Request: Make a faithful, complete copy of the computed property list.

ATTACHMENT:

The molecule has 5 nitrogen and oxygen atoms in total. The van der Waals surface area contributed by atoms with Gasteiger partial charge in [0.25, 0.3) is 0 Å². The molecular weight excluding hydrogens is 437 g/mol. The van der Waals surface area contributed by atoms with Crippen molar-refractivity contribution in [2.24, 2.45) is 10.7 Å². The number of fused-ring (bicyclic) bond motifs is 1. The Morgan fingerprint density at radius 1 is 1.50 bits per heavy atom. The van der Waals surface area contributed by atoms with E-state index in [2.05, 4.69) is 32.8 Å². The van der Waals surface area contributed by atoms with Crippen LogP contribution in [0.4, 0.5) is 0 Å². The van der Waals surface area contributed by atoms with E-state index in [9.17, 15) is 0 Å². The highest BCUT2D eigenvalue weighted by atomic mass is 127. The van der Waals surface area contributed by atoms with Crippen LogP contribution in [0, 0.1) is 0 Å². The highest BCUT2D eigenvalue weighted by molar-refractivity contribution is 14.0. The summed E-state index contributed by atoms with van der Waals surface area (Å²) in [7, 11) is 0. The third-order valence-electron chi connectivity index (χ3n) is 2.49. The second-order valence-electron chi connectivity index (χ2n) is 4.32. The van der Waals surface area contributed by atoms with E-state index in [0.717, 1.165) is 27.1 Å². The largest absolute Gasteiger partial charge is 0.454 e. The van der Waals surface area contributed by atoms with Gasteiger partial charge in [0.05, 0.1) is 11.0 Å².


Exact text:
The molecule has 5 nitrogen and oxygen atoms in total. The van der Waals surface area contributed by atoms with Gasteiger partial charge in [0.25, 0.3) is 0 Å². The molecular weight excluding hydrogens is 437 g/mol. The van der Waals surface area contributed by atoms with Crippen molar-refractivity contribution in [2.24, 2.45) is 10.7 Å². The number of fused-ring (bicyclic) bond motifs is 1. The Morgan fingerprint density at radius 1 is 1.50 bits per heavy atom. The van der Waals surface area contributed by atoms with E-state index in [2.05, 4.69) is 32.8 Å². The van der Waals surface area contributed by atoms with Crippen LogP contribution in [0.4, 0.5) is 0 Å². The van der Waals surface area contributed by atoms with E-state index in [9.17, 15) is 0 Å². The highest BCUT2D eigenvalue weighted by atomic mass is 127. The van der Waals surface area contributed by atoms with Crippen LogP contribution in [0, 0.1) is 0 Å². The highest BCUT2D eigenvalue weighted by molar-refractivity contribution is 14.0. The summed E-state index contributed by atoms with van der Waals surface area (Å²) in [7, 11) is 0. The third-order valence-electron chi connectivity index (χ3n) is 2.49. The second-order valence-electron chi connectivity index (χ2n) is 4.32. The van der Waals surface area contributed by atoms with E-state index in [0.717, 1.165) is 27.1 Å². The largest absolute Gasteiger partial charge is 0.454 e. The van der Waals surface area contributed by atoms with Gasteiger partial charge in [0.05, 0.1) is 11.0 Å².